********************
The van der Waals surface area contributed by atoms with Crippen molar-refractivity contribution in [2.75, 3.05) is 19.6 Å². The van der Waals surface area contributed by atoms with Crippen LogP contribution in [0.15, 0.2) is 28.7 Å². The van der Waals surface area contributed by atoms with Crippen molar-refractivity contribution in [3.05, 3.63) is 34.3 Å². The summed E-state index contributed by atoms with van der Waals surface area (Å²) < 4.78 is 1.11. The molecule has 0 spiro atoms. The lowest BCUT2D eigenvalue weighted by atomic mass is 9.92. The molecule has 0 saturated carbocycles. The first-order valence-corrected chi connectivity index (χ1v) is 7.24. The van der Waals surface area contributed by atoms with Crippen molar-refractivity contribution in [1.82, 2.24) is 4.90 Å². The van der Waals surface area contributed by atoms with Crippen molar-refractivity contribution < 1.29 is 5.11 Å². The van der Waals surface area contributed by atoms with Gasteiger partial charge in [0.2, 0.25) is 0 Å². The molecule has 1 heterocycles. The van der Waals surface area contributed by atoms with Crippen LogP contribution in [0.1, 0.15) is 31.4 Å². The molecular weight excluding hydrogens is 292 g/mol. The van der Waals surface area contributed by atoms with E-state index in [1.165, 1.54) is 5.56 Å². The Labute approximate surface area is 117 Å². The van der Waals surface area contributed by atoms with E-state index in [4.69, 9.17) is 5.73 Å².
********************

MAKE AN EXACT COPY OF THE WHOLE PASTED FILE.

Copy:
The van der Waals surface area contributed by atoms with Crippen molar-refractivity contribution in [2.75, 3.05) is 19.6 Å². The van der Waals surface area contributed by atoms with Crippen LogP contribution in [0.15, 0.2) is 28.7 Å². The van der Waals surface area contributed by atoms with Crippen molar-refractivity contribution in [3.05, 3.63) is 34.3 Å². The summed E-state index contributed by atoms with van der Waals surface area (Å²) < 4.78 is 1.11. The molecule has 0 spiro atoms. The lowest BCUT2D eigenvalue weighted by atomic mass is 9.92. The molecule has 0 saturated carbocycles. The first-order valence-corrected chi connectivity index (χ1v) is 7.24. The van der Waals surface area contributed by atoms with Crippen molar-refractivity contribution in [1.82, 2.24) is 4.90 Å². The van der Waals surface area contributed by atoms with Crippen molar-refractivity contribution < 1.29 is 5.11 Å². The van der Waals surface area contributed by atoms with Gasteiger partial charge in [0.2, 0.25) is 0 Å². The molecule has 1 heterocycles. The van der Waals surface area contributed by atoms with Crippen LogP contribution in [0.1, 0.15) is 31.4 Å². The molecular weight excluding hydrogens is 292 g/mol. The van der Waals surface area contributed by atoms with E-state index in [1.165, 1.54) is 5.56 Å². The Labute approximate surface area is 117 Å². The van der Waals surface area contributed by atoms with E-state index in [4.69, 9.17) is 5.73 Å².